2) Open inspect element and search asmtSessionParticipantId
3) The first result you see is your PSAT 2017 test ID
4) copy it and paste it in URL https://     studentscores.collegeboard.org/assessment/getPSATReportPdf/PASTE_ID_HERE/
5) This will download your 2017 PSAT score report

 

ETA, it worked.  It took a bit to find the ID number in Safari in inspect element.  I put the ID number together with the link in a word document and then copied it into the address bar and poof, I was downloading the PDF.

 

ETA again, word is that the opportunity is over, College Board fixed it.


Edited by wapiti, 26 November 2017 - 09:08 PM.

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#179 RootAnn

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Posted 26 November 2017 - 02:26 PM

It that's he case, can't people just use a vpn on their phone and pretend to be somewhere else?

Yes. I think some people do that.
(But this hack posted above or below gets you the scores now. Which is amazing.)
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#180 EKS

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Posted 26 November 2017 - 04:49 PM

It worked for the PSAT--thank you!!!


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#181 snowbeltmom

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Posted 26 November 2017 - 04:53 PM

I hope the College Board's other information is more secure. 

 

Since the scores are available, why not simply release them?  I don't get it.


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#182 RootAnn

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Posted 26 November 2017 - 06:08 PM

They have a schedule of release dates published in advance. High School Counselors get a week (Dec 4-8) to look at their kids' scores before the kids get their reports (Dec 11-13). I'm assuming they build in some fluff in case something takes a long time - like it did the first year of the redesign (2015?) when scores weren't released until January. 


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#183 wapiti

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Posted 26 November 2017 - 06:51 PM

I agree w/Snowbeltmom that this doesn't inspire confidence in the security of our kids' info, but... I'm still laughing at the College Board.  Is that bad?  I suppose we'll find the site out of service tomorrow morning.

 

ETA, rumor is that College Board has now fixed it.  RegGuheert, did you miss out?

ETA again, the workaround for those with a Nov SAT score may be worth a try, above, the one that involves inserting the id, but in this link:  https://    studentscores.collegeboard.org/assessment/%20getPSATReportPdf/PASTE_ID_HERE/.  College Board may not have fully blocked that.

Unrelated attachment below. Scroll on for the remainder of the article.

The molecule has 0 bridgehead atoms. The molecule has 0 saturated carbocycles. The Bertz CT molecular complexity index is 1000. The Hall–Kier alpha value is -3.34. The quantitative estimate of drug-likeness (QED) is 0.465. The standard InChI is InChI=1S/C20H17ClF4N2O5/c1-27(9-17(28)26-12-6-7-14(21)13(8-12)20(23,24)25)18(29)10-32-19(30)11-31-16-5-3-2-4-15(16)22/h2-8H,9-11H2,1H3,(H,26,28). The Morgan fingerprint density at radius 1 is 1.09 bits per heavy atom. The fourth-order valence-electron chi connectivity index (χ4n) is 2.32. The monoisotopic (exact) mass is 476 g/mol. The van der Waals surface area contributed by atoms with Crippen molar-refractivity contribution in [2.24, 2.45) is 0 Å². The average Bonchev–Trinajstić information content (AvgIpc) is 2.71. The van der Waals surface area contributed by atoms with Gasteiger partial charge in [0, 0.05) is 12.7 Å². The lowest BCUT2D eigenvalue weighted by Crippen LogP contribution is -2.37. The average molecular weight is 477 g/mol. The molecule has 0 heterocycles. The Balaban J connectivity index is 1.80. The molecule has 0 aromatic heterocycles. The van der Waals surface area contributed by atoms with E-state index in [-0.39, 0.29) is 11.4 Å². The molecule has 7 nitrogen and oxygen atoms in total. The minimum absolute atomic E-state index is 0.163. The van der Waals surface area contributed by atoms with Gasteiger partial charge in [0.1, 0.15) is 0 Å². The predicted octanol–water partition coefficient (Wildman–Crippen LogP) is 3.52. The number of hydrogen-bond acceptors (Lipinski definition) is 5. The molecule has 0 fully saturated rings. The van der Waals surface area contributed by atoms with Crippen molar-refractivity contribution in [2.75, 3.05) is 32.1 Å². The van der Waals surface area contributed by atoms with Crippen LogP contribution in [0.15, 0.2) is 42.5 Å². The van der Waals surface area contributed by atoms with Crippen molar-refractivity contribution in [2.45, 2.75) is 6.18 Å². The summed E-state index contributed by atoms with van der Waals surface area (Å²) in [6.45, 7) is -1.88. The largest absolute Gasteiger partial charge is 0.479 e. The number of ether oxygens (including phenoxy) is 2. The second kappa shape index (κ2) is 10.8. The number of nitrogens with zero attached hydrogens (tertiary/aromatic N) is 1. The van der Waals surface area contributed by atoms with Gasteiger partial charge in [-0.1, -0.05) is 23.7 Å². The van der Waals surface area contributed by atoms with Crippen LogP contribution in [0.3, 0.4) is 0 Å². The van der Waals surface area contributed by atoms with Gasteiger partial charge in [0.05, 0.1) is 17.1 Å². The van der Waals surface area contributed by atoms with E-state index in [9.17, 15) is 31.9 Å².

Edited by wapiti, 26 November 2017 - 11:44 PM.

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#184 RegGuheert

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Posted 27 November 2017 - 08:04 AM

didn't work for me. we took the nov sat too. :-)) fun trying though.

 

So did DS18.  That changes the page a bit, I believe, so it is not clear which number to use.

 

ETA again, word is that the opportunity is over, College Board fixed it.

 

It seems so...

 

I agree w/Snowbeltmom that this doesn't inspire confidence in the security of our kids' info, but... I'm still laughing at the College Board.  Is that bad?  I suppose we'll find the site out of service tomorrow morning.

 

I suppose I do not agree that this is a security leak since I had to be signed in to access the list of score report ID numbers.  Also, I don't know if you could have just picked ANY score report ID and have had it download.  Perhaps it only allows you to see your own reports.  I don't know.

 

ETA, rumor is that College Board has now fixed it.  RegGuheert, did you miss out?

 

No luck here.  Thanks for the links, though!

 

ETA again, the workaround for those with a Nov SAT score may be worth a try, above, the one that involves inserting the id, but in this link:  https://    studentscores.collegeboard.org/assessment/%20getPSATReportPdf/PASTE_ID_HERE/.  College Board may not have fully blocked that.

 

Yes, I have tried that, but it seems that the "fix" is to make it so that NO report PDFs can be downloaded from any SAT or PSAT test.  Instead, you are redirected to the scores "Dashboard" page.  This is true for ALL score reports, not just the 2017 PSAT.  In other words, if I just use that page and try to download some other PDF the normal way by clicking through and then clicking the "Download Report" button, I just get the "Dashboard" page instead.  As such, I don't think there is any hope to download a PSAT PDF.



#185 wapiti

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Posted 27 November 2017 - 08:51 AM

Oh well.  Maybe they shut off all pdf downloads last night as an emergency measure.  I suppose it's a busy morning over at College Board.


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#186 snowbeltmom

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Posted 27 November 2017 - 09:26 AM


I suppose I do not agree that this is a security leak since I had to be signed in to access the list of score report ID numbers.  Also, I don't know if you could have just picked ANY score report ID and have had it download.  Perhaps it only allows you to see your own reports.  I don't know.

 

 

.

 

Let's hope it only permits you to download your own score report.  If this approach enables someone to download any score report, the CB is going to have a major PR problem to deal with. 
 


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#187 RootAnn

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Posted 27 November 2017 - 09:28 AM